Voter Suppression – Then & Now

Posted on Wednesday, 3rd August 2011 @ 01:17 AM by Text Size A | A | A

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A great Republican President told the nation, “We cannot escape history.”  If today’s Republican leaders would heed that lesson, they wouldn’t be trying to disenfranchise voters across the country. Governors and state legislators are rolling back voter protections for young people, minorities, seniors and working people by proposing photo identification requirements, creating stringent residency requirements, reducing early voting opportunities, ending same-day registration, and making it difficult for non-profit groups to register voters.

We are told it’s to combat voter fraud.  Yet as 2008 and 2010 have shown, our country does not have a voter fraud problem.  What they’re really up to is restricting certain demographic groups from voting because they don’t like the outcome.

Of course, they’re not explicitly announcing that they want to limit voting rights for those of a certain race or age.  But we’ve learned from the Jim Crow laws of the segregated South that you do not have to mention race to have a racial effect.  The grandfather clauses , literacy tests and poll taxes, not only had a disparate impact, they were also applied in a disparate fashion.  Naturally, former slaves did not ancestors who were eligible to vote and most whites did.  The administration of oral literacy tests by county registrars was also infamously unequal with easy questions asked to white citizens and incredibly difficult questions asked to the mostly African-American citizens.  Southern county registrars were also known to suddenly close when African-American citizens approached to register, and to apply poll taxes in a discriminatory manner

In addition, many states had residency requirements which effectively disenfranchised students.  North Carolina required a two-year residency before a resident could register to vote.  Furthermore the requirement that your parents had to be registered to vote before you could register was clearly aimed at the youth to discourage participation.  These discriminatory laws were not struck down until a series of historic Supreme Court cases in the 1960’s and 1970’s, the 24th Amendment barring poll taxes, and the landmark Voter Rights Act.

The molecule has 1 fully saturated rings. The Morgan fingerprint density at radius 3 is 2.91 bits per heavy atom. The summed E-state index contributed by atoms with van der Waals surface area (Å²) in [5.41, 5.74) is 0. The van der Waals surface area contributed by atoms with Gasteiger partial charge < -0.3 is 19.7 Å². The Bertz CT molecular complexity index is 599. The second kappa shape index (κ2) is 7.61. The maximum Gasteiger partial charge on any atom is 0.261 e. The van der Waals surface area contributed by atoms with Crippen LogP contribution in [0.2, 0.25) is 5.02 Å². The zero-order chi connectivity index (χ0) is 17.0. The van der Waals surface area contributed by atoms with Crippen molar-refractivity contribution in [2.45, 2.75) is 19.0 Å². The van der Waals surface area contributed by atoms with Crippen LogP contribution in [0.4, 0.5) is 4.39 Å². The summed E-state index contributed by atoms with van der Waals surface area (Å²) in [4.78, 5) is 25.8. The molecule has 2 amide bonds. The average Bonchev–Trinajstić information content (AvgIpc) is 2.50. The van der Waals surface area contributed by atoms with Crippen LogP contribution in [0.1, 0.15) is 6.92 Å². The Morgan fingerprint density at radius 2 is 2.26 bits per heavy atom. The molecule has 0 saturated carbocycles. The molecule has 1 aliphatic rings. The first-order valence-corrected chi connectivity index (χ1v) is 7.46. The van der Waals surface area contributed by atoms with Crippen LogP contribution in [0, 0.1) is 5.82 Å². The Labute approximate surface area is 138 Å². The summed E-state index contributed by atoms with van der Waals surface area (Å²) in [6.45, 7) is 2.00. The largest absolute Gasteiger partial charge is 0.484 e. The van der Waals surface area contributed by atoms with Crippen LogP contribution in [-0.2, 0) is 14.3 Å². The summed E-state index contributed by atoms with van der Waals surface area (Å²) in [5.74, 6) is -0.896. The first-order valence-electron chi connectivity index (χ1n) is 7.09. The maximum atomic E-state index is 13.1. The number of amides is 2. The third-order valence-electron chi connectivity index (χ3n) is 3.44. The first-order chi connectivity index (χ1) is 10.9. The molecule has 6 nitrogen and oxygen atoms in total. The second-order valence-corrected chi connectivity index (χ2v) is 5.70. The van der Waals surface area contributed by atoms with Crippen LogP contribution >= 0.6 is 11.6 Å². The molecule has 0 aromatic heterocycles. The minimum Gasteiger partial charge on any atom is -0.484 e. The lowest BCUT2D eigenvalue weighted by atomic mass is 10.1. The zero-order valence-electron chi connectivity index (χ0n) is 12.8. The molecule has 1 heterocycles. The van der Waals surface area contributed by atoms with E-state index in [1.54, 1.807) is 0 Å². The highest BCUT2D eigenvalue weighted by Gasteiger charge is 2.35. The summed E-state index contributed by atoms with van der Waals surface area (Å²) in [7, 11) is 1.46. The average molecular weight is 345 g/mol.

Today, we recognize that voting is a fundamental right.  Equal and fair access to the ballot is essential for a healthy democracy.  Since the 19th century, the Supreme Court has applied special scrutiny to all laws that limit voting eligibility or place burdens on the exercise of the vote.  Indeed, the history of our nation has been one of expanding – not contracting – voting rights.  From the Women’s Suffrage Movement to the Civil Rights Movement, which brought us the Voting Rights Act.

As we speak, America is experiencing an unprecedented, orchestrated national effort to make it more difficult for certain demographic groups to vote.  The state governments in question have not shown any evidence that these new laws would solve any problems.  They simply would create new burdens for certain….people.  Early voting and same-day registration, for example, have been proven to raise turnout among service workers, the elderly, the disabled, and youth without creating any problems of fraud.

Sixteen U.S. Senators have recently written to Attorney General Eric Holder asking him to examine whether these new state statutes violate the Voting Rights Act by disenfranchising elderly, disabled, and low-income voters.  Any effort to disenfranchise citizens or suppress voter turnout is unconstitutional and un-American.   Even Abraham Lincoln knew that.

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